What if sight came prepackaged with sound, or we experienced numbers as colors as well as two-dimensional symbols?
Speaking at the IdeaFestival in 2010, prodigious savant Daniel Tammet described how this unusual ability, synesthesia, had shaped his life, from the day of the week - "Wednesday's are always blue, as you should know" - to how numbers appeared to him in rolling landscapes, the geography of which he was able to exploit to recite Pi out to 22,000 decimal places. Since synesthesia has a physical basis, his unique creative ability was not so unusual after all, he argued. Each of us might benefit.
I'm not sure he thought that benefit would come so soon.
Conceptually, synesthesia can be related to a couple of trends. One is the sheer volume of data being collected by Big Science and creatively mapped in innovative ways by the Allosphere, for example. Other projects like Zooniverse make participatory science possible. Given a pair of eyes capable of recognizing patterns, something that we humans are particularly good at, or a few spare clock cycles in your personal computer, that extra data can be meaningfully experienced and parsed. Synesthetes experience natural data that our mono-sensory selves don't.
Secondly, trans-media efforts have also become more and more common. As someone who loves the imaginative and functional art of studio furniture, and who has developed some skill in furniture making, projects like a 'Net-connected end table that prints memories open whole new fields for the talented craftsperson. Its creator, John Kestner, has gone on to partner in an interesting and consumer-oriented project, the highly modular and intelligent Twine. These "supermechanical" pieces give, as he suggests, "a soul" to electronics and bring the Web of things that much closer.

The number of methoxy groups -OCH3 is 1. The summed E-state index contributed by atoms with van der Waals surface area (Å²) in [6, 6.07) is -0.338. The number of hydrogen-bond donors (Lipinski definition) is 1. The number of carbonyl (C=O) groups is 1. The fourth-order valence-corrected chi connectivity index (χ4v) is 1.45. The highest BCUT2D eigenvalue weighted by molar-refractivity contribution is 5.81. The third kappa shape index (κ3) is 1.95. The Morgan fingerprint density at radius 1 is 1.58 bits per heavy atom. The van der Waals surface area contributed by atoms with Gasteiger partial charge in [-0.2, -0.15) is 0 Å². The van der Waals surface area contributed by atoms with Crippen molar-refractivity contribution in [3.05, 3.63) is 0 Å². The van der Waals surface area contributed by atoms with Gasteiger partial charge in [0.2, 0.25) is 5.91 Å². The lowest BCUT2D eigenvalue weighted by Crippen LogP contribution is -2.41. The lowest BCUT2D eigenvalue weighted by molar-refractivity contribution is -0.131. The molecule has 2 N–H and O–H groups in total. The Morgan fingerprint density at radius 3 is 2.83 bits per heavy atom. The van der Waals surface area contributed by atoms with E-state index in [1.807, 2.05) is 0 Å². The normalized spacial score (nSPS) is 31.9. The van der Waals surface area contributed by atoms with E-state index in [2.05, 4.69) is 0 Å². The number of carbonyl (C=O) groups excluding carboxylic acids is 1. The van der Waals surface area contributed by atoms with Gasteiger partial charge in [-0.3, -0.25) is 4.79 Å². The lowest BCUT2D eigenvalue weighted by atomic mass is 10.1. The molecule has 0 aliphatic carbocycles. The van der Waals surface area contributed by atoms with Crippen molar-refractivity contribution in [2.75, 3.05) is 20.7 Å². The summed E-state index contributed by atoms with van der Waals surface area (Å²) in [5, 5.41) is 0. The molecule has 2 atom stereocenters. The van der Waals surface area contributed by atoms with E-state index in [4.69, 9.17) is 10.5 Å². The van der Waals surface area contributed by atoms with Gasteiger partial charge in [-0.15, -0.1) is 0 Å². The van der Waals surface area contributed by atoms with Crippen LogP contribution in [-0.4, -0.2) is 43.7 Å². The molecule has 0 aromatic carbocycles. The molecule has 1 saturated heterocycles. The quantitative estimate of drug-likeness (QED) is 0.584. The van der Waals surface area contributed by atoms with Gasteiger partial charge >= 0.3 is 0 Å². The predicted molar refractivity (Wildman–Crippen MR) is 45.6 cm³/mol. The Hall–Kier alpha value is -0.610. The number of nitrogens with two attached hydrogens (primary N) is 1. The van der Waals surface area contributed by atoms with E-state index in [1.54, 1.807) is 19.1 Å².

Ariel Waldman recently explained to me that a "synesthesia mask" had been created by hackers who had 24 hours to create something unique at the San Francisco Science Hack Day. It's a little creepy, but in its mind-expanding originality, that project should go nicely with the particle wind chime developed last year. Call it super-biological.
So given a surfeit of data and a willingness to experiment across media, perhaps its no surprise that the world described by Daniel Tammet might be closer than we think. It is. "Inside the Mind of a Synaesthete," a post at Neuro Tribes, takes all of this a step further, not only describing this unique condition in some detail, but introducing the synesthete, musician and media artist Perry Hall, who has developed an iPhone app that can be downloaded and used to sonify and record what the phone is seeing. A video recorded with the software is posted above. I've downloaded and been playing around with it, and as Steve Silberman explains in the blog post, the effect really doesn't feel forced. In fact, it feels like another layer of reality is opened up to senses of sight and sound tuned by history to be wary, and not necessarily expansive. If you have an iPhone, give "Sonified" a try.